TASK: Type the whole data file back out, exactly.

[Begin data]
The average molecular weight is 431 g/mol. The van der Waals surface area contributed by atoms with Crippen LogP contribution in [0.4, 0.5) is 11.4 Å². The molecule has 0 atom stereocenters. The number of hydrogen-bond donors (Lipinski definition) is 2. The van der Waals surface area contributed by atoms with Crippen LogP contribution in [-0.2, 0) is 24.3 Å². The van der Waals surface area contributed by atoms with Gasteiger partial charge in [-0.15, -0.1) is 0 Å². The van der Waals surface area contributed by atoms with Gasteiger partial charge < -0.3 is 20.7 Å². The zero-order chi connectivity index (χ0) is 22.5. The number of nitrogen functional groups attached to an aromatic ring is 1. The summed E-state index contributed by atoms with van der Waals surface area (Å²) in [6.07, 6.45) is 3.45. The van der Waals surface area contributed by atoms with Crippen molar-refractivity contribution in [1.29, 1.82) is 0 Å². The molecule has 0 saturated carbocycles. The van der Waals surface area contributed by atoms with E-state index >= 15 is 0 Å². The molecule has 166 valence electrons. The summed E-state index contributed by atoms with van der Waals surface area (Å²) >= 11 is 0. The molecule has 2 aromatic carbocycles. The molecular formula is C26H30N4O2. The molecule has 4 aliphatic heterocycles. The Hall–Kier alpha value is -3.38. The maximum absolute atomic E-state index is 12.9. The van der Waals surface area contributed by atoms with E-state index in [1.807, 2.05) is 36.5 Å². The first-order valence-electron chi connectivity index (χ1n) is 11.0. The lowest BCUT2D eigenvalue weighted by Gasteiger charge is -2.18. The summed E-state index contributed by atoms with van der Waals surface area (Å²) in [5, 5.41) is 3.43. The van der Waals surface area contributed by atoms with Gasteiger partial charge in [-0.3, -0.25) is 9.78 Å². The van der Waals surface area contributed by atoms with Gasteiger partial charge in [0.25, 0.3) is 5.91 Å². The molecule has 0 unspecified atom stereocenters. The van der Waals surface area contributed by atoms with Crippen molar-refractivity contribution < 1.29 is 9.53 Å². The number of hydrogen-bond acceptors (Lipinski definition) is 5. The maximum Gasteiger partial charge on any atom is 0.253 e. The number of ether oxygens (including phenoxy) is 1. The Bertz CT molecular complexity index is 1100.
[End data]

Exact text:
The average molecular weight is 431 g/mol. The van der Waals surface area contributed by atoms with Crippen LogP contribution in [0.4, 0.5) is 11.4 Å². The molecule has 0 atom stereocenters. The number of hydrogen-bond donors (Lipinski definition) is 2. The van der Waals surface area contributed by atoms with Crippen LogP contribution in [-0.2, 0) is 24.3 Å². The van der Waals surface area contributed by atoms with Gasteiger partial charge in [-0.15, -0.1) is 0 Å². The van der Waals surface area contributed by atoms with Gasteiger partial charge < -0.3 is 20.7 Å². The zero-order chi connectivity index (χ0) is 22.5. The number of nitrogen functional groups attached to an aromatic ring is 1. The summed E-state index contributed by atoms with van der Waals surface area (Å²) in [6.07, 6.45) is 3.45. The van der Waals surface area contributed by atoms with Crippen molar-refractivity contribution in [1.29, 1.82) is 0 Å². The molecule has 0 saturated carbocycles. The van der Waals surface area contributed by atoms with E-state index >= 15 is 0 Å². The molecule has 166 valence electrons. The summed E-state index contributed by atoms with van der Waals surface area (Å²) >= 11 is 0. The molecule has 2 aromatic carbocycles. The molecular formula is C26H30N4O2. The molecule has 4 aliphatic heterocycles. The Hall–Kier alpha value is -3.38. The maximum absolute atomic E-state index is 12.9. The van der Waals surface area contributed by atoms with E-state index in [1.807, 2.05) is 36.5 Å². The first-order valence-electron chi connectivity index (χ1n) is 11.0. The lowest BCUT2D eigenvalue weighted by Gasteiger charge is -2.18. The summed E-state index contributed by atoms with van der Waals surface area (Å²) in [5, 5.41) is 3.43. The van der Waals surface area contributed by atoms with Gasteiger partial charge in [-0.3, -0.25) is 9.78 Å². The van der Waals surface area contributed by atoms with Gasteiger partial charge in [0.25, 0.3) is 5.91 Å². The molecule has 0 unspecified atom stereocenters. The van der Waals surface area contributed by atoms with Crippen molar-refractivity contribution < 1.29 is 9.53 Å². The number of hydrogen-bond acceptors (Lipinski definition) is 5. The maximum Gasteiger partial charge on any atom is 0.253 e. The number of ether oxygens (including phenoxy) is 1. The Bertz CT molecular complexity index is 1100.